Read the full story in The Hill.
Americans spent $400 billion in 2020 on technologies like smartphones, computers, TVs and streaming media. Electronics have found their way into every aspect of modern life and work. But as products get replaced faster and repaired less, electronics are also finding their way into our trash, prompting some to call electronic waste (e-waste) the fastest growing waste stream in the world.
But in the U.S., electronic waste is actually starting to decline. A new study, which I, Callie Babbitt, co-authored with Shahana Althaf, shows that the total weight of used electronics discarded by households shrunk 10 percent since its peak in 2015. The main reasons: technological innovation and shifting consumer preferences. For instance, households replaced bulky tube TVs with slimmer flat panel models — a shift spurred by the analog-to-digital TV transition a decade ago…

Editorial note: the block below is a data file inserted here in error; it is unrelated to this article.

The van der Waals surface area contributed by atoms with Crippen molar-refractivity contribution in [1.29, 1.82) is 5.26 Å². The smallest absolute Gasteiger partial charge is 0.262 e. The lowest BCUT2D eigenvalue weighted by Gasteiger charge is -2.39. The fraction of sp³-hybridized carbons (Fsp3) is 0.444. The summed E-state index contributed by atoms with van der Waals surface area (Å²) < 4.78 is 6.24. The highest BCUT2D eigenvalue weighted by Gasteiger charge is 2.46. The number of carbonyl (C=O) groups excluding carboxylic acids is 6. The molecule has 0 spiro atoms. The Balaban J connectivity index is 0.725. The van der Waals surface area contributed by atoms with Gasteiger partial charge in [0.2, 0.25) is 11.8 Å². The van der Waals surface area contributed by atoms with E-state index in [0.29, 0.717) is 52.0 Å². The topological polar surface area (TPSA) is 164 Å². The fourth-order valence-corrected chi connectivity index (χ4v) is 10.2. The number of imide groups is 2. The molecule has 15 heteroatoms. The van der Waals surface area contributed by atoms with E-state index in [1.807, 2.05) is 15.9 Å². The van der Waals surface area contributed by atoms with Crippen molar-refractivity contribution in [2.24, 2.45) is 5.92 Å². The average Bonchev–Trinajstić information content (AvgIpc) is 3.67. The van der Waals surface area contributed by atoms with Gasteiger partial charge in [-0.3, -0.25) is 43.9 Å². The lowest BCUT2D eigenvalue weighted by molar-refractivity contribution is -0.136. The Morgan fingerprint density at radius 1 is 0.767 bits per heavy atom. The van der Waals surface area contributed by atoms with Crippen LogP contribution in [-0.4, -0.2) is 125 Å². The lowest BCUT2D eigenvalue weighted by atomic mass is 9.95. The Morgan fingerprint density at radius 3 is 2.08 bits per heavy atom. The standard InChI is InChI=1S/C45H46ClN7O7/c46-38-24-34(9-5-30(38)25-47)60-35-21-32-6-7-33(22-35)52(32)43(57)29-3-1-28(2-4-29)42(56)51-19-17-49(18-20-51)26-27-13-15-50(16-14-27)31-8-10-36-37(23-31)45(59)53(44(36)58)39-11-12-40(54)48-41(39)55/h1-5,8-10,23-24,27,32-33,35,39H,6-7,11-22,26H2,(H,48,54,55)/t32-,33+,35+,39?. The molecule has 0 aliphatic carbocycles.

Unfortunately, many changes that make electronics lighter and more efficient end up making them harder to reuse and recycle. With less than 40 percent of used electronics being recovered in the U.S., we are wasting an enormous opportunity to capture the valuable materials and components they contain. We are also missing out on their potential contribution to the new administration’s ambitious plans to tackle climate change.